Today, Mr. Sullivan has a link up to a very provocative article in Psychology Today about what personality traits go into a person becoming politically conservative or liberal.
It begins by talking about a woman who went from being staunchly left to staunchly right after 9/11, and discovered so many other people that had done the same thing that she even formed a group called the 911 Neocons. I totally disagree with her reasoning (On the political left, she wrote, "There was little sympathy for the victims," and it seemed to her that progressives were "consumed with hatred for this country" and had "extended their misguided sympathies to tyrants and terrorists."), but it makes for an interesting foundation on which to write about various studies conducted on what exactly goes into political determinates.
A lot of it talks about personality traits such as liberals being messier, more voracious readers of a more broad range of subject matter, less religious, people who enjoy traveling more, etc etc. Which is all very interesting I guess, but what really fascinated me was the studies they did on childhood dispositions and political affilitions. You can take it for what it's worth (and the scientists insist that the evidence is emperical, proveable, and non-biased) but they had this to say:
In 1969, Berkeley professors Jack and Jeanne Block embarked on a study of childhood personality, asking nursery school teachers to rate children's temperaments. They weren't even thinking about political orientation.
Twenty years later, they decided to compare the subjects' childhood personalities with their political preferences as adults. They found arresting patterns. As kids, liberals had developed close relationships with peers and were rated by their teachers as self-reliant, energetic, impulsive, and resilient. People who were conservative at age 23 had been described by their teachers as easily victimized, easily offended, indecisive, fearful, rigid, inhibited, and vulnerable at age 3. The reason for the difference, the Blocks hypothesized, was that insecure kids most needed the reassurance of tradition and authority, and they found it in conservative politics.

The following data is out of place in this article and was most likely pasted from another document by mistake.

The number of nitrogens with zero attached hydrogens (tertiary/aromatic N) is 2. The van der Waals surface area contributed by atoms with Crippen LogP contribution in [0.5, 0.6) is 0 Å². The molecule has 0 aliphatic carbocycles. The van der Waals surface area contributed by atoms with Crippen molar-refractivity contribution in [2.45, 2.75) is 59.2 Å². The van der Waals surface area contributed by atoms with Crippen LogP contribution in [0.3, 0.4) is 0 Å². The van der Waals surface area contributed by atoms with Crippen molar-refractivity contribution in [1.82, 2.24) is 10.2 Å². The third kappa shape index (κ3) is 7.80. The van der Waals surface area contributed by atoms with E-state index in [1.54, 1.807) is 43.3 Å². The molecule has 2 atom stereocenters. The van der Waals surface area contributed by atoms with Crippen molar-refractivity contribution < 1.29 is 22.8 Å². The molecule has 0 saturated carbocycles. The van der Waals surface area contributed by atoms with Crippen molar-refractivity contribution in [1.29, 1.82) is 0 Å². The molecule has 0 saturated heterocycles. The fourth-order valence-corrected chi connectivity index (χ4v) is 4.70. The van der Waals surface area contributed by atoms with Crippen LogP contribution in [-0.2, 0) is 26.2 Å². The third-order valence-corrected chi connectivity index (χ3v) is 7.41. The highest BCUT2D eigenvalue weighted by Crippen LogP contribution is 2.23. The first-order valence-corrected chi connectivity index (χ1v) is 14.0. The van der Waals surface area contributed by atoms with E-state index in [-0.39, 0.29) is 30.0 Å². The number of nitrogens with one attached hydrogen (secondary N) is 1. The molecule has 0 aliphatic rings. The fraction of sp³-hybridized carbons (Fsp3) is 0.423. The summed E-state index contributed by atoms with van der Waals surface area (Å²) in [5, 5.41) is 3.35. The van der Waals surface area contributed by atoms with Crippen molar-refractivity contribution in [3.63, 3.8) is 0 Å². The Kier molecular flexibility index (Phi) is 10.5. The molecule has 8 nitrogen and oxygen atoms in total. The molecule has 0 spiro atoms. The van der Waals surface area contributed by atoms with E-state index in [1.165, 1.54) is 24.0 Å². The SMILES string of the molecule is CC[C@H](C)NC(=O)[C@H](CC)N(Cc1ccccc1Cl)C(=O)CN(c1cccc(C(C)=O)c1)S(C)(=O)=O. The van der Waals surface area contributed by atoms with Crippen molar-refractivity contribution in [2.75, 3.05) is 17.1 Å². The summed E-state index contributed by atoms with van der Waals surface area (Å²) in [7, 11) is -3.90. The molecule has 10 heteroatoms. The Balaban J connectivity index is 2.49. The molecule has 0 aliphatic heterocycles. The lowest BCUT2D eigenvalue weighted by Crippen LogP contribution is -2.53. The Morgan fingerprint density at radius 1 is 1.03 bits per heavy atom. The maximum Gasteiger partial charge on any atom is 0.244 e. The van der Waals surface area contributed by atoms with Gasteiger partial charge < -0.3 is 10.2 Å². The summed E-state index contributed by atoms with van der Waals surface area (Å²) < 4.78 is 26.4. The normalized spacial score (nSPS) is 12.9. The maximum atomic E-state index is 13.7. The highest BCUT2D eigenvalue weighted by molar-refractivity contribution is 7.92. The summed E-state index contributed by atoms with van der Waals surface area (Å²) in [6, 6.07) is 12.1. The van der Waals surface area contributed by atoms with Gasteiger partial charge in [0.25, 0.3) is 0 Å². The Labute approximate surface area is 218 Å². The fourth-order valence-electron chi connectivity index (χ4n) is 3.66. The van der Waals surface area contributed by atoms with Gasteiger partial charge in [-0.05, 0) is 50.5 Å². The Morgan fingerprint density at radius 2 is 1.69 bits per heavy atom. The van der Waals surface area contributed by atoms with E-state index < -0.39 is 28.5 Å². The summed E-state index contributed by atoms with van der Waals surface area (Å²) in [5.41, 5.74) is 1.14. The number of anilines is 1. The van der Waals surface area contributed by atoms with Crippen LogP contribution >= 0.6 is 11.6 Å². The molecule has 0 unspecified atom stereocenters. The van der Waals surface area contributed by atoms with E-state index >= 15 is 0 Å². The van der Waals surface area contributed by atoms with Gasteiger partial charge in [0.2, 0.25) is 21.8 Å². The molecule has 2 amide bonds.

Aside from that, and this would seem to back up the above finding, the article talks about how a fear of death and cultural zeitgeist has as much to do with political leanings as anything, hence the upsurge in support for Bush after 9/11. They talk about numerous tests performed on people who make close associations with death (or with 9/11 specifically) and how that affects their answers about social and political issues immediately afterwards as opposed to the same questions when asked to just "think rationally" about them for 30 seconds. The results are pretty astounding.
To test the theory, Jost prompted people to think about either pain—by looking at things like an ambulance, a dentist's chair, and a bee sting—or death, by looking at things like a funeral hearse, the grim reaper, and a dead-end sign. Across the political spectrum, people who had been primed to think about death were more conservative on issues like immigration, affirmative action, and same-sex marriage than those who had merely thought about pain, although the effect size was relatively small. The implication is clear: For liberals, conservatives, and independents alike, thinking about death actually makes people more conservative—at least temporarily.
Solomon and his colleagues prompted two groups to think about death and then give opinions about a pro-American author and an anti-American one. As expected, the group that thought about death was more pro-American than the other. But the second time, one group was asked to make gut-level decisions about the two authors, while the other group was asked to consider carefully and be as rational as possible. The results were astonishing. In the rational group, the effects of mortality salience were entirely eliminated. Asking people to be rational was enough to neutralize the effects of reminders of death. Preliminary research shows that reminding people that as human beings, the things we have in common eclipse our differences—what psychologists call a "common humanity prime"—has the same effect.
"People have two modes of thought," concludes Solomon. "There's the intuitive gut-level mode, which is what most of us are in most of the time. And then there's a rational analytic mode, which takes effort and attention."
The solution, then, is remarkably simple. The effects of psychological terror on political decision making can be eliminated just by asking people to think rationally. Simply reminding us to use our heads, it turns out, can be enough to make us do it.